Top Gear: Scarpa Crux Approach Shoe Review
(kruks) - n
- a vital or decisive stage, point, etc
- a baffling problem or difficulty
- in mountaineering, the most difficult and often decisive part of a climb or pitch
Brand new for 2012, the Scarpa Crux is the latest approach shoe from the famous Italian manufacturer, and the name is an obvious reference – given its climbing shoe aesthetics and leanings - to the critical part of a climb, but maybe it’s also a sly nod to the fact that it’s been designed to solve the baffling and vital problem of choosing what footwear to take on your approach, or maybe even the issue of plastics and the environment – probably the first guess though!
Evolution for purpose
The Crux appears to be the natural evolution of the older Scarpa Quest (of which I’ve been through three pairs now) and I was excited to see it in the flesh when it arrived.
Initial impressions were good, it retains the spirit of my old favourites, but improves upon the issues I had with them…it also only weighs around 394g for a size 42 (UK 8) - being as I’m a 41 I save an extra gram or two…bonus.
Both the older Quest and the new Crux share a very similar upper design, which has a blatant and deliberate similarity to many rock climbing shoes. This is not only for effect of course, and features like the extended lacing (which reaches much further than a ‘standard’ shoes) not only make the Crux look decidedly ‘climby’, but also allow for varying degrees of lace tension up and down the shoe. Of course this wouldn’t work if the laces were smoothly free-flowing, but they’re quite stiff so it pans out surprisingly well, unless you were after speed-lock style lacing a la Salomon.
It's all in the last
The Crux uses the same BF last as the Quest (luckily for me) which is mildly asymmetric and designed to give the foot a good blend of hold, comfort and balance; which all helps when scrambling or clambering over rocks.
To be honest the reason I loved the Quests and now the Crux is because this last feels like a glove to me…it’s perfect. A bit like a stiff-boarded all-day climbing shoe, it doesn’t pull the feet too much, but gives enough sensitivity and a close enough fit to inspire confidence in your foot placements.
I can say that although historically Scarpa has been known for a narrow fit, they’re nowhere near as bad as cliché would suggest (kind of like Skoda), and although they’re definitely not going to rank as a super-wide fit, most people should have too much trouble with the width.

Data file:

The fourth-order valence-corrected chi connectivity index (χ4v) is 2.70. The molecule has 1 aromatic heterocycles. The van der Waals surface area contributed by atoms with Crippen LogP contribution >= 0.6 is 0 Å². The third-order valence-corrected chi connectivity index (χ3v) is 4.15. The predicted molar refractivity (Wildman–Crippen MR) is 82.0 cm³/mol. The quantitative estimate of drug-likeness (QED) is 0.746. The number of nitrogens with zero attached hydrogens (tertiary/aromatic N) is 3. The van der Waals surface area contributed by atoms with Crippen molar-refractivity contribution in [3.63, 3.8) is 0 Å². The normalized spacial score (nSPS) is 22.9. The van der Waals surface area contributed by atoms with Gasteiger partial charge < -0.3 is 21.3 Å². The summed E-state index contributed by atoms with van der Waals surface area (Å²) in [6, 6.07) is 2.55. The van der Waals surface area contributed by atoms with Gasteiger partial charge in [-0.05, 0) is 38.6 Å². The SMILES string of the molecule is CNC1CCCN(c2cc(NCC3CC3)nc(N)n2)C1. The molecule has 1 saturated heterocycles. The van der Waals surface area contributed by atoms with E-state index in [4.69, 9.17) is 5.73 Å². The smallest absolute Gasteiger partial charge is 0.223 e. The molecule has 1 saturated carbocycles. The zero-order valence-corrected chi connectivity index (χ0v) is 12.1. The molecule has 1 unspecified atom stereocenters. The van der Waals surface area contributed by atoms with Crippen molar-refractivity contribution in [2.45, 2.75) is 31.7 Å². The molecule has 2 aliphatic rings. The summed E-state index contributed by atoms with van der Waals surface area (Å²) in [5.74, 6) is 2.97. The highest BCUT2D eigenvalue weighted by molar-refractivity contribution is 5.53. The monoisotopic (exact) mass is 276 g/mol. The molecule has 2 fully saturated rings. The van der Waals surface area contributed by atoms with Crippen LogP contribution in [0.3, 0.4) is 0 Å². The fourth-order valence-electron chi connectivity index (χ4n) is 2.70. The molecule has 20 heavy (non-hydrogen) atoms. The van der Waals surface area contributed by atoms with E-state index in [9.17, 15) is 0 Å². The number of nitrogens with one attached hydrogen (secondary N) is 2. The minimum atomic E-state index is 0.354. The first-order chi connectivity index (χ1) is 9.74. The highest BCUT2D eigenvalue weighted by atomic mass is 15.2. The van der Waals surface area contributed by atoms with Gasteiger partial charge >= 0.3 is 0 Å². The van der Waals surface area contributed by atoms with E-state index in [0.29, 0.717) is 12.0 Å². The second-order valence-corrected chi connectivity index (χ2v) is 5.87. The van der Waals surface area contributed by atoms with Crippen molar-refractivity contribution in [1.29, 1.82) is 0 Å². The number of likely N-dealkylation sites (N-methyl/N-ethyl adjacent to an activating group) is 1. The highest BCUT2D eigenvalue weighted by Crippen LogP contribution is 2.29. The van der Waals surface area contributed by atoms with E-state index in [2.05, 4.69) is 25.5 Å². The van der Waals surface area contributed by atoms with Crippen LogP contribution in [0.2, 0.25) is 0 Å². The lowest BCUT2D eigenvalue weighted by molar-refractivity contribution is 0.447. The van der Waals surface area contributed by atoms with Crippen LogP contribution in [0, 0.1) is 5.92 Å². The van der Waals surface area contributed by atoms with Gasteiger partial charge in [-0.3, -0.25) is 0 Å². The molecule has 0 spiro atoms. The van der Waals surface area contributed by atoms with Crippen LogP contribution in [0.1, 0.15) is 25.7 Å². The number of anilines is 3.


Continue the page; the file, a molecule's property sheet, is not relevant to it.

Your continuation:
I will have to add a caveat and say that footwear lasting is subjective; one man’s treasure etc.
All about uppers
As with any Scarpa footwear, the uppers are of a very high quality (suede in this case); supple enough for out of box comfort, but sturdy enough to help feet feel secure. A large plastic rand around the toes helps to stop the front of the shoes getting too beaten up, and a rear-foot loop reminds us of sling-shot heels taken directly from Scarpa’s actual climbing shoe range. Whilst you won’t be heel-hooking in these, it looks good (in our opinion) and does help the heel feel cradled (assuming the shoes fit correctly). The forefoot straps help you to lock the forefoot in place when on more vertically challenging sections of the rope.
Internally a polyester mesh (well padded at under the tongue and around the rear) helps wick moisture and provide some comfort, without losing too much sensitivity…which helps give the Crux a feel that's much closer to a climbing shoe than some of the heavier approach shoes I’ve worn...without of course, being as tight and restrictive as your rock boots.
Beneath your feet
Underfoot you have a polypropylene board for support, which is both pretty stiff, especially given its weight, and also relatively easy to ‘feel’ through. This gives a great blend for treks where the terrain does require precision placements, like via ferrata and crag-hopping, and it’s also nice for general purpose yomping. Cushioning is provided by an EVA midsole, which runs from thin at the front to thick at the back. It does a grand job of giving comfort and shock absorption, although they definitely don’t feel as cushioned or bouncy under foot as approach shoes with a more conventional two part or thicker composite midsole. The trade-off for a bit less spring is that of course, you feel more connected to what’s going on under your feet.